the biomechanics of qi

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Ten years I'm immersed in an Eastern perspective of health, trying to understand it enough to explain it to my people, and it was a Newtonian physics-based field of study that finally made it all click for me.

Yes, I've heard the word 'flow' used to describe what qi (or 'ki' in shiatsu-ese) is or does... as in 'flow of vital life force energy'. Or stagnant qi flow. Or excessive qi flow. Or deficient qi flow. You get the idea.

But it was only when a brief statement made in passing by biomechanist Katy Bowman describing what she meant by flow, alluded to practices of acupuncture and the like, did the holy aha! hit me like a ton of bricks.

(Now, I know there are some in the alternative health world that for some reason don't want it explained - believing that it doesn't need to be validated by 'western science' in order to prove its existence. I was one of those.  But this is not really in the interest of validation, and I don't think we're doing people or eastern medicine a service by shrouding very practical and applicable concepts in mystery. Nor do I think it was mystical to the ancient Chinese who were making these observations and arriving at the same conclusions 'western science' is, only using different language, and a more relational, holistic perspective.)

Here's a simplification of what I was hearing her say.

Consider the body - not just as parts, but as a cells... trillions of cells, with various functions but the same basic needs (as with our body as a whole): nutrition, elimination/detox and communication.

Nutrition to the cells is oxygen provided via the blood. Elimination or detox is in the form of lymph which carries waste away from the cells to the liver. Communication takes several forms: sensory nerve information, proprioception (perception of where your body parts are in relation to each other and to space as a whole), bio-electric current (which has also been given as a definition for 'qi'), and physical forces or 'loading' placed on the cells themselves (which we'll visit in another post).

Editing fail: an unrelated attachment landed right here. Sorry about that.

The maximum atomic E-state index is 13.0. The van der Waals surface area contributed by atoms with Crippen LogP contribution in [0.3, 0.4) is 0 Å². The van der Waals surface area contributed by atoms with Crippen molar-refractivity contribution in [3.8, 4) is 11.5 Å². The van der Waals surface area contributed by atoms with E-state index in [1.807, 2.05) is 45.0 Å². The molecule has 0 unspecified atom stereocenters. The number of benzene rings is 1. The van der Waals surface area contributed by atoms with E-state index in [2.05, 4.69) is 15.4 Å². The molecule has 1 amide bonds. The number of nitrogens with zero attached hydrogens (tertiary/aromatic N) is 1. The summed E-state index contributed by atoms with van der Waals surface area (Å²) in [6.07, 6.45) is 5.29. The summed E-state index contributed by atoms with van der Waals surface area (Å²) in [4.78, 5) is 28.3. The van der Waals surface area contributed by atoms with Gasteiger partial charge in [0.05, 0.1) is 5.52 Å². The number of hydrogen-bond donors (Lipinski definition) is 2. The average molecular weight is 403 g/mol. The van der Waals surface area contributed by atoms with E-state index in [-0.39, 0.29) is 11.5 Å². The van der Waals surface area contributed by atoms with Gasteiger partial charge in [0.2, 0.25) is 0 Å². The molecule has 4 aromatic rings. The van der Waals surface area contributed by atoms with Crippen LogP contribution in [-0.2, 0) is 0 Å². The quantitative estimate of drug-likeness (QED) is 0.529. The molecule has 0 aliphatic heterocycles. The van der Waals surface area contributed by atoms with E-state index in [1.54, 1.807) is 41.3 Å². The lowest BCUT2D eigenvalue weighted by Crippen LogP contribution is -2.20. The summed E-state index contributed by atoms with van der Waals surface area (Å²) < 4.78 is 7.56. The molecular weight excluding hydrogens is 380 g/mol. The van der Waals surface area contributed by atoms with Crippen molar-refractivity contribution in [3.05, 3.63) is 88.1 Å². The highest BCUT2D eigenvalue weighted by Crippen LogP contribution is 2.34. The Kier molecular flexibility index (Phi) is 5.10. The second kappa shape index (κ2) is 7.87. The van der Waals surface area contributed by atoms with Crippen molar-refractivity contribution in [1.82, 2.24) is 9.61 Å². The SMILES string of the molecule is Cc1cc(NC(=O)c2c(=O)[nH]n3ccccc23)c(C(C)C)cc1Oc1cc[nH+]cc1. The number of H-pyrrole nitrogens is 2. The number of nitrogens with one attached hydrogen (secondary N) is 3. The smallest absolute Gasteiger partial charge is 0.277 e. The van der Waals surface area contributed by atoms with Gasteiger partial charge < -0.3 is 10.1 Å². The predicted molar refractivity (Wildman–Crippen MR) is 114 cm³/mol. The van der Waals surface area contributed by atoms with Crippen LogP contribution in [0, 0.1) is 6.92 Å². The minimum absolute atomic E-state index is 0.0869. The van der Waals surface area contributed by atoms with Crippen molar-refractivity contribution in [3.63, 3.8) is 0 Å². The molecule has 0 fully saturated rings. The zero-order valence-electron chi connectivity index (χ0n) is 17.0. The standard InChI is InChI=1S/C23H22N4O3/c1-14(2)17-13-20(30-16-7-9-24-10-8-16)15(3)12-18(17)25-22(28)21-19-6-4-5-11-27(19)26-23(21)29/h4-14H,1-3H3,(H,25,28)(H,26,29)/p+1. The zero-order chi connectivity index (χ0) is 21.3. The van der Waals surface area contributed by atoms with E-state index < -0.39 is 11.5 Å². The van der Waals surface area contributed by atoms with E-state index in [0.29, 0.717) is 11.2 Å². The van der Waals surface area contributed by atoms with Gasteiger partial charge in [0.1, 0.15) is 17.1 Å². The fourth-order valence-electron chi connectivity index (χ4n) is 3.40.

We can call all of this flow, or qi. And as you can see it's a two-way street ... flowing in and out of the cells. But the primary catalyst and conductor for this flow is movement: namely of muscles.

We think of muscles primarily as things that move bones around. But this facilitation of flow is an even more important function ... particularly to the more localized regions of cells and capillary beds. (Of course, there's more involved - the role of fascia, etc.).

We can now theorize from this what phrases like 'deficient qi' or 'stagnant qi'might mean and feel like. Areas of the body that not getting enough varied movement, or are in repetitive tension patterns would be affected, and display qualities like tension, stiffness, numbness, cold, heat, flaccidity, etc.

We can also see how practices such as qigong, which involve flowing, whole-body movements, and full extension and contraction of muscles, would facilitate health down to the cellular level.

I'm still just on the verges of exploration here, and open to your thoughts, as well as wondering how this idea might affect how you relate to your body.

Stay tuned for more on this!